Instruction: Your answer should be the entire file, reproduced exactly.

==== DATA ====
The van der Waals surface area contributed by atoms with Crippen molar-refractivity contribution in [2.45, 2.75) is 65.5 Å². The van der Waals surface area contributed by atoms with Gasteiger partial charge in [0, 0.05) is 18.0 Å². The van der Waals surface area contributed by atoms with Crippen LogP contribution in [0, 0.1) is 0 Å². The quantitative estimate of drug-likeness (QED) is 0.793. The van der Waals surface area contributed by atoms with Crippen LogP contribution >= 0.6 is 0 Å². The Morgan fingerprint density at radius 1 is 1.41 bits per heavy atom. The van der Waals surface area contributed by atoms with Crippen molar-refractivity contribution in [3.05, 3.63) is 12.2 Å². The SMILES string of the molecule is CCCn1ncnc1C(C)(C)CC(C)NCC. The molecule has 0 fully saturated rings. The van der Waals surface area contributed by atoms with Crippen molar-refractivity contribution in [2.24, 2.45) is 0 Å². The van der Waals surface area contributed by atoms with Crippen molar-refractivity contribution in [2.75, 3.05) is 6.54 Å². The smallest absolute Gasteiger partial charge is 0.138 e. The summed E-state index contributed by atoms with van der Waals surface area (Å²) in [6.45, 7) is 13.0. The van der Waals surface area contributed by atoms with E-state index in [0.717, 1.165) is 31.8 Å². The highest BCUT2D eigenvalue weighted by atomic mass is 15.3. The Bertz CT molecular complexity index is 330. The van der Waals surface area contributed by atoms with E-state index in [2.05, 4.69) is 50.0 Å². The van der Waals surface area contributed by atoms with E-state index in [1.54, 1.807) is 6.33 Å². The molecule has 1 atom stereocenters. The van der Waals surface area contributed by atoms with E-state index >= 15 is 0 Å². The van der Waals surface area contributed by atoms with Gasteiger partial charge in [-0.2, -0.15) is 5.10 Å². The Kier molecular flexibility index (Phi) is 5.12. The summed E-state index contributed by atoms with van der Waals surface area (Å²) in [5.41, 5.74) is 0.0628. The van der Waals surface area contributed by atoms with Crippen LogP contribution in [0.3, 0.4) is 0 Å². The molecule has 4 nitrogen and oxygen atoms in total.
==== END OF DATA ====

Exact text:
The van der Waals surface area contributed by atoms with Crippen molar-refractivity contribution in [2.45, 2.75) is 65.5 Å². The van der Waals surface area contributed by atoms with Gasteiger partial charge in [0, 0.05) is 18.0 Å². The van der Waals surface area contributed by atoms with Crippen LogP contribution in [0, 0.1) is 0 Å². The quantitative estimate of drug-likeness (QED) is 0.793. The van der Waals surface area contributed by atoms with Crippen LogP contribution >= 0.6 is 0 Å². The Morgan fingerprint density at radius 1 is 1.41 bits per heavy atom. The van der Waals surface area contributed by atoms with Crippen molar-refractivity contribution in [3.05, 3.63) is 12.2 Å². The SMILES string of the molecule is CCCn1ncnc1C(C)(C)CC(C)NCC. The molecule has 0 fully saturated rings. The van der Waals surface area contributed by atoms with Crippen molar-refractivity contribution in [2.24, 2.45) is 0 Å². The van der Waals surface area contributed by atoms with Crippen molar-refractivity contribution in [2.75, 3.05) is 6.54 Å². The smallest absolute Gasteiger partial charge is 0.138 e. The summed E-state index contributed by atoms with van der Waals surface area (Å²) in [6.45, 7) is 13.0. The van der Waals surface area contributed by atoms with E-state index in [0.717, 1.165) is 31.8 Å². The highest BCUT2D eigenvalue weighted by atomic mass is 15.3. The Bertz CT molecular complexity index is 330. The van der Waals surface area contributed by atoms with E-state index in [2.05, 4.69) is 50.0 Å². The van der Waals surface area contributed by atoms with E-state index in [1.54, 1.807) is 6.33 Å². The molecule has 1 atom stereocenters. The van der Waals surface area contributed by atoms with E-state index >= 15 is 0 Å². The van der Waals surface area contributed by atoms with Gasteiger partial charge in [-0.2, -0.15) is 5.10 Å². The Kier molecular flexibility index (Phi) is 5.12. The summed E-state index contributed by atoms with van der Waals surface area (Å²) in [5.41, 5.74) is 0.0628. The van der Waals surface area contributed by atoms with Crippen LogP contribution in [0.3, 0.4) is 0 Å². The molecule has 4 nitrogen and oxygen atoms in total.